NDC-1308 is a drug being developed by Endece Neural to repair the myelin sheath of demyelinated axons (nerve fibers), a major cause of neurodegenerative disorders like multiple sclerosis (MS). It is currently in preclinical validation studies, and its development is partly supported by a research grant from the National Multiple Scerosis Society. The therapy is specifically targeted to heal motor neuron damage in people with secondary progressive MS (SPMS), and is intended for use either as a monotherapy or in combination with other disease-modifying agents to slow MS progression.
How NDC-1308 Works
The mechanism of action for NDC-1308, a small molecule, focuses mainly on the remyelination of nerve fibers. Damage to myelin sheaths due to immune responses and inflammatory pathways is a key factor in MS disease pathogenesis. The formulation works on a chain of key regulatory gene pathways responsible for differentiation of oligodendrocyte progenitor cells (OPC) and myelin synthesis. NDC-1308 has been shown in preclinical models to cross the blood-brain barrier effectively, and to exert its effects on motor neurons in the brain and spinal cord, where myelin production is most needed. The molecule works by inducing differentiation of OPCs into mature oligodendrocytes, cells that synthesize and maintain the myelin sheath.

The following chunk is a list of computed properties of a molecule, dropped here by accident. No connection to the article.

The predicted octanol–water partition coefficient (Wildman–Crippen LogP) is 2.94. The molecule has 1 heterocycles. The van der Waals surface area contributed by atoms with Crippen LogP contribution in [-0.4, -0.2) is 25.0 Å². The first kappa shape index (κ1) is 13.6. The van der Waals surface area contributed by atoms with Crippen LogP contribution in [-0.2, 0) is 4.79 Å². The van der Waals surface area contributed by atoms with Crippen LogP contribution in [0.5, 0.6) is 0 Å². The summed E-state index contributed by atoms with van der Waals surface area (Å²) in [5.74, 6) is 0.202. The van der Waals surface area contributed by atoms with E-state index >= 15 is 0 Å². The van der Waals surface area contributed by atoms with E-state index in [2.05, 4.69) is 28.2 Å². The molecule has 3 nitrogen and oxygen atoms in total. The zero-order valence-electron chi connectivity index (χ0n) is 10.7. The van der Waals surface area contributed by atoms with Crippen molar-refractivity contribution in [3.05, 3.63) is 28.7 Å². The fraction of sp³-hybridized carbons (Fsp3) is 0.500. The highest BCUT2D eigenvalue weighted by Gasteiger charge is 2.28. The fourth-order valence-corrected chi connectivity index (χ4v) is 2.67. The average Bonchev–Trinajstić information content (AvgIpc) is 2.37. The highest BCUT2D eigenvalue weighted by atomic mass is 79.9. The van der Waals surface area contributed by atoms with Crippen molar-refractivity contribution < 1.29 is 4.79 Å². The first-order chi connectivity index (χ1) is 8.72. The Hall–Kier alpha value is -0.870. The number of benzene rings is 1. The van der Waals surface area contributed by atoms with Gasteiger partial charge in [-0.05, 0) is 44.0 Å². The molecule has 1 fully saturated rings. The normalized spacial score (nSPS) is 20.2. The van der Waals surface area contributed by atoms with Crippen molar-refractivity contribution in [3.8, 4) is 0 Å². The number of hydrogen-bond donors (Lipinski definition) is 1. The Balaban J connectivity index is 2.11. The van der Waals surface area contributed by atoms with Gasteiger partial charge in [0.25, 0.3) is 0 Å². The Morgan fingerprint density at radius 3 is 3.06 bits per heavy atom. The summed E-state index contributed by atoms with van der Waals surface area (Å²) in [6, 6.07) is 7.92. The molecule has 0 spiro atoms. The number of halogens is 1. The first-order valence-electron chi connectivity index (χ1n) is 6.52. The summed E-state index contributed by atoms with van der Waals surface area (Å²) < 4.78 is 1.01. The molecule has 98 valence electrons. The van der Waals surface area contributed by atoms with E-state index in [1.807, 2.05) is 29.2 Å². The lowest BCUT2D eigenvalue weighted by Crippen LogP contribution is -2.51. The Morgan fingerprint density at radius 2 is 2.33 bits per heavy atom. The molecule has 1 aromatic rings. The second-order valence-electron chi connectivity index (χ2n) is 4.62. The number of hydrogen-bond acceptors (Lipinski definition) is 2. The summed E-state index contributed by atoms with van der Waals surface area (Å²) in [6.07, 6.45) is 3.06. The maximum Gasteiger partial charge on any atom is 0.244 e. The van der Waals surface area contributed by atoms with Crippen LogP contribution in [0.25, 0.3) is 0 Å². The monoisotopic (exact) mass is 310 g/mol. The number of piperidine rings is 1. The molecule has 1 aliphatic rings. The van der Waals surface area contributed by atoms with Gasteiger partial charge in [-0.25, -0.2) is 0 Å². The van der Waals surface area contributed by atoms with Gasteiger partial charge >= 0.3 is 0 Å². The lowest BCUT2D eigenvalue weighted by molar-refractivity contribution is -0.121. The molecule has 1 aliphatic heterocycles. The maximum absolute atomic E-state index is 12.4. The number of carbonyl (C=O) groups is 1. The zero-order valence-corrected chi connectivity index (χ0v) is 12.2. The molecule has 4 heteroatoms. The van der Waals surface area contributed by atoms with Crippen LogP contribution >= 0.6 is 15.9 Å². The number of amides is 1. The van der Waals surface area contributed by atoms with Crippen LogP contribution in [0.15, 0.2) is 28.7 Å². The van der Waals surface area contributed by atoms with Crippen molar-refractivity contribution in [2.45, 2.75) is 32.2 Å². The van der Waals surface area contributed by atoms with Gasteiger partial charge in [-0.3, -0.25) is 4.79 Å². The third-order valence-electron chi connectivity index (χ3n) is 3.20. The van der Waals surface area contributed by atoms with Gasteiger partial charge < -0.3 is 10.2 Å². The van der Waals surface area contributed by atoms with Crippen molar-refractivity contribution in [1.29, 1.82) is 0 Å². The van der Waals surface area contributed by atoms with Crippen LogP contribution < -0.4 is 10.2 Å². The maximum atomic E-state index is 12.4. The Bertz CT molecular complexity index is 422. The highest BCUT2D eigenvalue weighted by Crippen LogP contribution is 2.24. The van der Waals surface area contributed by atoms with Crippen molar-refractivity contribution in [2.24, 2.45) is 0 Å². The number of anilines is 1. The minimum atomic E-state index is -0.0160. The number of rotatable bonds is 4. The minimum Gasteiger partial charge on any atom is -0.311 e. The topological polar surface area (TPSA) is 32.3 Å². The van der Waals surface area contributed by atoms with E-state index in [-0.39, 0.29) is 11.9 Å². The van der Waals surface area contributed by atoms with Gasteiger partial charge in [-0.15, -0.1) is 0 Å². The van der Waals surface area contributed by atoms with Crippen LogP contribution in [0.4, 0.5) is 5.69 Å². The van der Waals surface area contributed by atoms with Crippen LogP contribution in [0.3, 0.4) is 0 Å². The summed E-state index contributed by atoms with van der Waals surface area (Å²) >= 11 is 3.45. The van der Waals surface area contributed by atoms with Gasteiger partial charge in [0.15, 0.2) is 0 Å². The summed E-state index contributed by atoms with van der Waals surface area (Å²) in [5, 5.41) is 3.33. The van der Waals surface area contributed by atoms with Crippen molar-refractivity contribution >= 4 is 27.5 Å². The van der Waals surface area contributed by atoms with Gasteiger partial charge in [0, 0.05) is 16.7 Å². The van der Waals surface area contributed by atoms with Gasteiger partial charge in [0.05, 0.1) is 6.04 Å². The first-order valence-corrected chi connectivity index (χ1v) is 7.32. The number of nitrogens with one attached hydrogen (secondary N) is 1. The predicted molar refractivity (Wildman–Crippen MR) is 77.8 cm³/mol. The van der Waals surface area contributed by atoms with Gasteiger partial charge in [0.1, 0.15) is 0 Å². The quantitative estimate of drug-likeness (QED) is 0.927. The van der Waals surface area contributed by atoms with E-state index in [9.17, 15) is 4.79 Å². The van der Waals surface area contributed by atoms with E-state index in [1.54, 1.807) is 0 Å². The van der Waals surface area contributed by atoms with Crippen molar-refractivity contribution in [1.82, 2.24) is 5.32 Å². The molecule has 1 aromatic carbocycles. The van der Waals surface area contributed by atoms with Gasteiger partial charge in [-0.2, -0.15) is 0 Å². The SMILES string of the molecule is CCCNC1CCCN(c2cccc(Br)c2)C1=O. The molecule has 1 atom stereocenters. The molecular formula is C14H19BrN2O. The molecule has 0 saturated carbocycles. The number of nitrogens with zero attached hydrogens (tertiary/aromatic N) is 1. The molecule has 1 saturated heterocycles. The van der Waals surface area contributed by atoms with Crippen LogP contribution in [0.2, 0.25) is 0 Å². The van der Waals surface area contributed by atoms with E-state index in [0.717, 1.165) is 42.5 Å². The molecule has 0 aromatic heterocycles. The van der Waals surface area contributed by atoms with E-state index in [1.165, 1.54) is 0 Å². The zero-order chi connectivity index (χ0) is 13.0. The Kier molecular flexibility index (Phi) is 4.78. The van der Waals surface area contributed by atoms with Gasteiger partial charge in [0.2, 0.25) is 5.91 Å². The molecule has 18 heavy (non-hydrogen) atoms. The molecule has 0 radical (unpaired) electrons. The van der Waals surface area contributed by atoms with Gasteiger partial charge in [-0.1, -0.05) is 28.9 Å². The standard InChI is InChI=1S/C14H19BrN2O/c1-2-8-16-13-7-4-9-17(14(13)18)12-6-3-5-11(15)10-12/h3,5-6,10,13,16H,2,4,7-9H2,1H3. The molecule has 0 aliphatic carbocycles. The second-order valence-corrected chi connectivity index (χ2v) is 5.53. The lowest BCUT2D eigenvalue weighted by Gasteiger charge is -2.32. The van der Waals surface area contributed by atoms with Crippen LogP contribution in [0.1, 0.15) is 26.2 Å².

NDC-1308 in Preclinical Trials
Preclinical tests are reported to demonstrate that NDC-1308 induced significant remyelination in several brain regions of mice studied, in which the neurotoxicant cuprizone was used to remove myelin sheath from their axons. In addition, in an experimental autoimmune encephalomyelitis (EAE) mouse model of brain inflammation, NDC-1308 was seen to delay the onset of clinical MS symptoms while preserving neuronal cells, suggesting that it also exerts a neuroprotective effect. Treatment was well-tolerated by the animals, suggesting NDC-1308 can be safely administered. The results of the preclinical trials were presented at the American Academy of Neurology conference in 2016.
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